3. Educational requirements for psychotherapists continue to relax, so many graduate therapists have had little or no exposure to patients across the spectrum of psychiatric diagnosis.

Although the 3 points are essential, I want to comment briefly on number 3, which I consider to be particularly disturbing. Training standards for psychotherapists in this country have been falling for decades. For example, some clinicians graduate without ever having assessed a patient with schizophrenia or bipolar disorder. Practicum sites can be located in a variety of non-clinical settings. Without adequate training in the assessment and treatment of mental disorders, non-medical therapists are less likely to choose to work with these patients and may put them at risk of harm if they do.

These factors have led to a nationwide shortage of properly trained psychotherapists. In my own metropolitan area of ​​over 3 million people, there are only a handful of private therapists who work with patients with serious mental disorders, such as schizophrenia. Yet online therapy directories are filled with listings of therapists who specialize in relationship issues and life coaching. The sad reality is that the patients who need the most help are the least likely to find it. The demedicalization of psychotherapy is becoming a barrier to accessing competent mental health care.

By saying that psychotherapy is primarily a form of medical treatment, I am not suggesting that its practice should once again be limited to physicians. In a broad sense, a whole range of medical interventions are provided by non-physicians, such as nurses and physician assistants, and I argue that psychotherapy is one of those interventions. As noted above, psychiatric social workers practiced psychotherapy within psychiatric departments beginning in the 1910s. During this time, psychotherapy remained a medical treatment for psychiatric disorders.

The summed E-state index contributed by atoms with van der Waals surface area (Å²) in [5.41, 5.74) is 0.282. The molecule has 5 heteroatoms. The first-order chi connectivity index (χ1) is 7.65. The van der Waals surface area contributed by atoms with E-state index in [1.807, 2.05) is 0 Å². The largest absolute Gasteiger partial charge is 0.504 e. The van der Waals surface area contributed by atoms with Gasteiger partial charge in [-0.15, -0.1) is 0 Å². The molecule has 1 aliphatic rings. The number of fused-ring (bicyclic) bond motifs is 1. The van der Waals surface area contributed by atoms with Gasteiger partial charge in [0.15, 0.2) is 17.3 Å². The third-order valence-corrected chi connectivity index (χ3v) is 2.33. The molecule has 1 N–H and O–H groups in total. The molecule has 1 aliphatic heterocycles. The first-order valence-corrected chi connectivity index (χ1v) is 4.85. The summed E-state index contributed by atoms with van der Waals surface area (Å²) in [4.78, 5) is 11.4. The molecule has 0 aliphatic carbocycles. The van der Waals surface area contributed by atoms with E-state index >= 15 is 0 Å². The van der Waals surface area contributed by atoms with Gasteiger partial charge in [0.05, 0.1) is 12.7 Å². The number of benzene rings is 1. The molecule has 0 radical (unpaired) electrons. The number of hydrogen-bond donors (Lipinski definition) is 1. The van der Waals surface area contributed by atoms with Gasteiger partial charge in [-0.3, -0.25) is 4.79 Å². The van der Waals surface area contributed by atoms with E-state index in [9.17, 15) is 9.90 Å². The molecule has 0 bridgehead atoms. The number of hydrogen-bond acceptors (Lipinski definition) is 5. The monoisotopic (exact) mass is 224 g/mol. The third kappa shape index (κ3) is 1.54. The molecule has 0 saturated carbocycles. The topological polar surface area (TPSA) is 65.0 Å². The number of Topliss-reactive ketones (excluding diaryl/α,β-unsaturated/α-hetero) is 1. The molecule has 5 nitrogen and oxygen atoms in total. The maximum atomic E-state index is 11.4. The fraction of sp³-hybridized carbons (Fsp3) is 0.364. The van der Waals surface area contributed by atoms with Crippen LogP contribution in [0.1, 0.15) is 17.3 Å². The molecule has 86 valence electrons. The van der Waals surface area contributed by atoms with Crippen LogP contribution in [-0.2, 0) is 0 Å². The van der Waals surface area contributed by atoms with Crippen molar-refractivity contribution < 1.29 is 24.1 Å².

Likewise, I am not suggesting that these non-medical extensions of psychotherapy, such as helping businessmen to climb the corporate ladder, are not legitimate activities that serve a useful purpose. It is simply to say that these other endeavors, however worthy (and lucrative) they may be, distract us from the primary goal of psychotherapy: the alleviation of human suffering caused by mental illness. What we are left with is psychotherapy that works for the wealthy and healthy, not the sick and disabled.

The consequences of demedicalization for the field of psychotherapy

The demedicalization of psychotherapy is not only bad for psychiatric patients, but also for psychotherapy itself. When psychotherapy is perceived by the general public – and by some mental health professionals – as something other than treatment (for example, as simple conversation to cope with the difficulties of daily life), it becomes an intervention of secondary or tertiary importance in the psychiatric arsenal. If psychotherapy is seen as not really treating mental disorders (“Drugs treat illness, psychotherapy just helps people cope”), then its use will gradually fall out of favor in favor of other, usually biological, treatments. Yet we know that psychotherapy is the treatment of choice for a range of mental disorders, including personality disorders, post-traumatic stress disorder, mild depressive disorder and others.4